Intense trials can be exhausting for the witnesses, legal team, jury, judge, videographer, court reporter, and everyone involved. Trials that last days, weeks, and months can be taxing and mentally test a person’s ability to perform their jobs at highest level required for a sustained period of time.

The good news is we can all improve our mental stamina.

Much like elite athletes who get tested on their mental will during big competitions, workers the world over, including court reporters, can learn the same skills to boost their mental stamina, according to psychologist Robert E. Corb from UCLA. Try these mental exercises on for size before your next trial or deposition:

  • Think positively– Nip negativity in the bud by focusing on improving your self-confidence and replacing negative thoughts with positive ones. For example, rather than saying, “I’ll never make it through another day of testimony.” Reframe your thoughts and say, “I’m a skilled court reporter who enjoys the challenge of accurately recording testimony, and I do it well.”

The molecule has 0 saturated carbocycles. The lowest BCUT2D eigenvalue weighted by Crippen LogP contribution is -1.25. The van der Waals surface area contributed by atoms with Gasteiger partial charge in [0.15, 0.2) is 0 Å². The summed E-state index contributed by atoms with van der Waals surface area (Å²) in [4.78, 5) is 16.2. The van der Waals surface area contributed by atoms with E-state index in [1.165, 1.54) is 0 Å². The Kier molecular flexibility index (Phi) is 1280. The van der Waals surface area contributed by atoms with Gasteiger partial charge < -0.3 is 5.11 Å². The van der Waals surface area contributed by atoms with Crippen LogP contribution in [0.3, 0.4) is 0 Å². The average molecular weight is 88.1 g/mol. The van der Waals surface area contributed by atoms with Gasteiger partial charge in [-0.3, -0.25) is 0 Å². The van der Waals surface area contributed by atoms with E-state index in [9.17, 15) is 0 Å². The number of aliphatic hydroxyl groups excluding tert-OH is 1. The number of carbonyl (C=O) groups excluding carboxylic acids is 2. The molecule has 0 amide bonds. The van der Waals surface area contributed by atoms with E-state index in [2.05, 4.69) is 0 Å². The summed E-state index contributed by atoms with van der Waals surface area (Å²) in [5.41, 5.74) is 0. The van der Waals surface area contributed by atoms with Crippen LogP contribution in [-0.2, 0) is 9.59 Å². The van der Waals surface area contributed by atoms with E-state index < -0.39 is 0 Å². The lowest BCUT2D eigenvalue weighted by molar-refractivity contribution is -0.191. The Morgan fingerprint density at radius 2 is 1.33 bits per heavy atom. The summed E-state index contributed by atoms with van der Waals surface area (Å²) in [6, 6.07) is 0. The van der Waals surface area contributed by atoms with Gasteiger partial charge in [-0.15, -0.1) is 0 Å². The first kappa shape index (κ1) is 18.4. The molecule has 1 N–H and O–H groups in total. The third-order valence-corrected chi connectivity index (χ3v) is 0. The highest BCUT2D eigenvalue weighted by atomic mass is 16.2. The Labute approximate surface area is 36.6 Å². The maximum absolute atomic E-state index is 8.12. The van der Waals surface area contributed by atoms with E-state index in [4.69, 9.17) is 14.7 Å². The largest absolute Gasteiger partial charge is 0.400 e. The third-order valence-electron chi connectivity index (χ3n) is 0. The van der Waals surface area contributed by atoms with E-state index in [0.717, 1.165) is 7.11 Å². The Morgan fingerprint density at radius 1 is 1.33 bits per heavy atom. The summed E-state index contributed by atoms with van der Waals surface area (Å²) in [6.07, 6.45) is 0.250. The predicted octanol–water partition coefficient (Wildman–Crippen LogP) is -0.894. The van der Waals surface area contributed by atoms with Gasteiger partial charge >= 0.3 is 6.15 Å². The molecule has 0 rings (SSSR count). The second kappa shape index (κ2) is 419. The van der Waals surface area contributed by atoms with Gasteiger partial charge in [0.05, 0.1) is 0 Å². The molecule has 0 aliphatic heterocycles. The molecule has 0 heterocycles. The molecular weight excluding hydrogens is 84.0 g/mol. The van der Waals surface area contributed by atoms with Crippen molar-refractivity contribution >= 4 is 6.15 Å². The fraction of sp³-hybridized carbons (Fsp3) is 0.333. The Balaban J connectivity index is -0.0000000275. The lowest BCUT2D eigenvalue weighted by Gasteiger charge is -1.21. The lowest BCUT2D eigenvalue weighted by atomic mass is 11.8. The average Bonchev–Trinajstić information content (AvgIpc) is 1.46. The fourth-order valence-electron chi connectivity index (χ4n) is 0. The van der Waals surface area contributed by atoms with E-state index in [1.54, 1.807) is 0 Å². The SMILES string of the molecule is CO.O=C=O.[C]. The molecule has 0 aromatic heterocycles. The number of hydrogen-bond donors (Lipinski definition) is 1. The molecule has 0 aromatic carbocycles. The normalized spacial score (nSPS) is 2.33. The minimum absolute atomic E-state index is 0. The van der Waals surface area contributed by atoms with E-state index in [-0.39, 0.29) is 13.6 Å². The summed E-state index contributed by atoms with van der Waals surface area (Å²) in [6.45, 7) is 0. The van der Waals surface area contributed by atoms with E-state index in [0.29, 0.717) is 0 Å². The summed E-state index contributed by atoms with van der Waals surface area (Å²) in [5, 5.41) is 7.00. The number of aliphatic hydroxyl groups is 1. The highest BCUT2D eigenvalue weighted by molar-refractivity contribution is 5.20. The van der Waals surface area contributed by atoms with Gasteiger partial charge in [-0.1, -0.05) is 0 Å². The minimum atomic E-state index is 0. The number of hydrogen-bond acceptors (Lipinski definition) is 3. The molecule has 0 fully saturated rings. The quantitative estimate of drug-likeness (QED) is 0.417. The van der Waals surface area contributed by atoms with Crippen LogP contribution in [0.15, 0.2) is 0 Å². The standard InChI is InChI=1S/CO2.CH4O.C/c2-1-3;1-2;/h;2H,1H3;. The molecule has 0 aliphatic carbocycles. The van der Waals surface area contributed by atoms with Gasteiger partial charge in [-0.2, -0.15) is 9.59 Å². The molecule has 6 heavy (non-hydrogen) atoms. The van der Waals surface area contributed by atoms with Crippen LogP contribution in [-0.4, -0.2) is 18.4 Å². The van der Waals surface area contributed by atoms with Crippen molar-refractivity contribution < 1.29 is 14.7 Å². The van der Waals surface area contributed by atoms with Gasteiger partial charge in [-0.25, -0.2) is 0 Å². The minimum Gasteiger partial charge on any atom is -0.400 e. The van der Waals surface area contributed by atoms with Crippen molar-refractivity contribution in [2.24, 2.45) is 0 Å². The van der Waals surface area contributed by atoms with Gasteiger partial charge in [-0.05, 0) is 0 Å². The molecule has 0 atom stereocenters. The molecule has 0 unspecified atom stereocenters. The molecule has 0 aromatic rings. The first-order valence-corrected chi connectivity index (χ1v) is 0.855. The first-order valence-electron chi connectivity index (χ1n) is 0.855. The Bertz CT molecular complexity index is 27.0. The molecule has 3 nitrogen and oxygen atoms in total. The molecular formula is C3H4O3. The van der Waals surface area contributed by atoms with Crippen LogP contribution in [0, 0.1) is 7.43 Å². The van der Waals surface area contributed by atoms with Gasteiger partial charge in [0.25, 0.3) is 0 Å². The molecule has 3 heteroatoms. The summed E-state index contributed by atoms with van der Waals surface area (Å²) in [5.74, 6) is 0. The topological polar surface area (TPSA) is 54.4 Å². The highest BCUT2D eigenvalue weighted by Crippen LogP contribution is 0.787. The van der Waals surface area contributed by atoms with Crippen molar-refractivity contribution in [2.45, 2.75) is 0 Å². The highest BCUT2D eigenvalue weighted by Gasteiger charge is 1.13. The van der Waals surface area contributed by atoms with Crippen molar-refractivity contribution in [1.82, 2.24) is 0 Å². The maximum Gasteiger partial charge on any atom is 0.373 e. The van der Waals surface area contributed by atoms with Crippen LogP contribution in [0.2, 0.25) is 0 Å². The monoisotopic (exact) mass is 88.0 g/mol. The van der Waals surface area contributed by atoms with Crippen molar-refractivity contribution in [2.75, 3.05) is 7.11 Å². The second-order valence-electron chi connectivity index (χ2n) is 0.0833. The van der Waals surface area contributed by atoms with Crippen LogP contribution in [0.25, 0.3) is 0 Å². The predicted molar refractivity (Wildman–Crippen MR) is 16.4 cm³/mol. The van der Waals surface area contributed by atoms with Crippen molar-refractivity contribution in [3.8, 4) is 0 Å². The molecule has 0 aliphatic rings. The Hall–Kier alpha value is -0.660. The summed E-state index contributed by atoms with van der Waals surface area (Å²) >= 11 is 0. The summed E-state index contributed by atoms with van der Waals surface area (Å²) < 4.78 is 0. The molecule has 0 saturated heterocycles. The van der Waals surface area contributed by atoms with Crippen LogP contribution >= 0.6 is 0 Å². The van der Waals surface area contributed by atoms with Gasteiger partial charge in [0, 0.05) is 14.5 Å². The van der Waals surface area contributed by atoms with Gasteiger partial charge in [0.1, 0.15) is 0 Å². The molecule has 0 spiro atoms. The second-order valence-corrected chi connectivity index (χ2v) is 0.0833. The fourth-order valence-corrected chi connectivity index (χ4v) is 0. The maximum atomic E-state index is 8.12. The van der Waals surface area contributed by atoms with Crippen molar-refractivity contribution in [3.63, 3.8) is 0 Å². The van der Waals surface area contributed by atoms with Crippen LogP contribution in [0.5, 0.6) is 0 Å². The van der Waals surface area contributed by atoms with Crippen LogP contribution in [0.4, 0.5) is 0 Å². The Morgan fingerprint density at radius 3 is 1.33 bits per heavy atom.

• Visualize success– Athletes often use visualization to see themselves scoring the goal or crossing the finish line. Focus on moments of past success to give yourself a boost. Think about how you felt and replay that moment in your head. Visualization can also help calm you down if you are feeling stressed about a big case.
  • Be prepared for setbacks– Trials rarely go as planned, which can throw even the most mentally tough court reporters for a loop. When things go off course, have a plan in place to keep you calm and centered while the roadblock gets sorted out.
  • Manage stress– Court reporters hold high-pressure roles, and it can be hard to stay relaxed when the pressure is on. Try different techniques to help you manage stress levels, whether that be exercise, meditation or otherwise. If you develop sound coping strategies for managing stress, you’ll be better equipped to handle anything that comes your way in the courtroom.
  • Get enough sleep– Keep your mental game strong by getting enough rest – at least 7-9 hours per night is recommended to give your brain and body enough time to rebuild and repair after an exhausting time. When you’re tired, your reaction time is slower and you are much more likely to make mistakes.

Improving your mental stamina doesn’t have to be tough, and it isn’t reserved for just the best of the best. Try incorporating these steps into your daily routine so the next time you have a long trial, you’re prepared to mentally go the distance.